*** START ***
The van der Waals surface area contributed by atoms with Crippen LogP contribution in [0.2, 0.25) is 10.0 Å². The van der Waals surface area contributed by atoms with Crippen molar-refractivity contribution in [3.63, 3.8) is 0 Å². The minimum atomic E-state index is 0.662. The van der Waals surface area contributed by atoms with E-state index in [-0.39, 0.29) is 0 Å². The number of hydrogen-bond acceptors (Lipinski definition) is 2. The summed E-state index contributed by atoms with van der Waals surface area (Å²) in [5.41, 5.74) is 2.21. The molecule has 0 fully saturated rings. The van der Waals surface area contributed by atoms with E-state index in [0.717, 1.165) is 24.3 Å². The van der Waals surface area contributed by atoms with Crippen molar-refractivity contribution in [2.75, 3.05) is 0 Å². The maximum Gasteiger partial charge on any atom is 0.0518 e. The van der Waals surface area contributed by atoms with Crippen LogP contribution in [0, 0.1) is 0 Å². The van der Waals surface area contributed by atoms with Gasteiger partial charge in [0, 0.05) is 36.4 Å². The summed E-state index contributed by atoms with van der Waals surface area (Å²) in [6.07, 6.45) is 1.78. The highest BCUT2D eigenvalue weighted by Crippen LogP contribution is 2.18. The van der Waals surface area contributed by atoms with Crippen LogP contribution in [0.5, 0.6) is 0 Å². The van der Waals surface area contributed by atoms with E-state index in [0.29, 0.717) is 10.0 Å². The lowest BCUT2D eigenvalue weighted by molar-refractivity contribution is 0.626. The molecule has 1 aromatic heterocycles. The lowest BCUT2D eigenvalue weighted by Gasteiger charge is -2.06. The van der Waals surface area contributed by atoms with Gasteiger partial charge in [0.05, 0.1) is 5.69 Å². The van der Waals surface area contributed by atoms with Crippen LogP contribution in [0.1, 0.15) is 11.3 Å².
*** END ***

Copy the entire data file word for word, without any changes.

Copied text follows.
The van der Waals surface area contributed by atoms with Crippen LogP contribution in [0.2, 0.25) is 10.0 Å². The van der Waals surface area contributed by atoms with Crippen molar-refractivity contribution in [3.63, 3.8) is 0 Å². The minimum atomic E-state index is 0.662. The van der Waals surface area contributed by atoms with E-state index in [-0.39, 0.29) is 0 Å². The number of hydrogen-bond acceptors (Lipinski definition) is 2. The summed E-state index contributed by atoms with van der Waals surface area (Å²) in [5.41, 5.74) is 2.21. The molecule has 0 fully saturated rings. The van der Waals surface area contributed by atoms with E-state index in [0.717, 1.165) is 24.3 Å². The van der Waals surface area contributed by atoms with Crippen molar-refractivity contribution in [2.75, 3.05) is 0 Å². The maximum Gasteiger partial charge on any atom is 0.0518 e. The van der Waals surface area contributed by atoms with Crippen LogP contribution in [0, 0.1) is 0 Å². The van der Waals surface area contributed by atoms with Gasteiger partial charge in [0, 0.05) is 36.4 Å². The summed E-state index contributed by atoms with van der Waals surface area (Å²) in [6.07, 6.45) is 1.78. The highest BCUT2D eigenvalue weighted by Crippen LogP contribution is 2.18. The van der Waals surface area contributed by atoms with Crippen LogP contribution in [0.5, 0.6) is 0 Å². The van der Waals surface area contributed by atoms with E-state index in [0.29, 0.717) is 10.0 Å². The lowest BCUT2D eigenvalue weighted by molar-refractivity contribution is 0.626. The molecule has 1 aromatic heterocycles. The lowest BCUT2D eigenvalue weighted by Gasteiger charge is -2.06. The van der Waals surface area contributed by atoms with Gasteiger partial charge in [0.05, 0.1) is 5.69 Å². The van der Waals surface area contributed by atoms with Crippen LogP contribution in [0.1, 0.15) is 11.3 Å².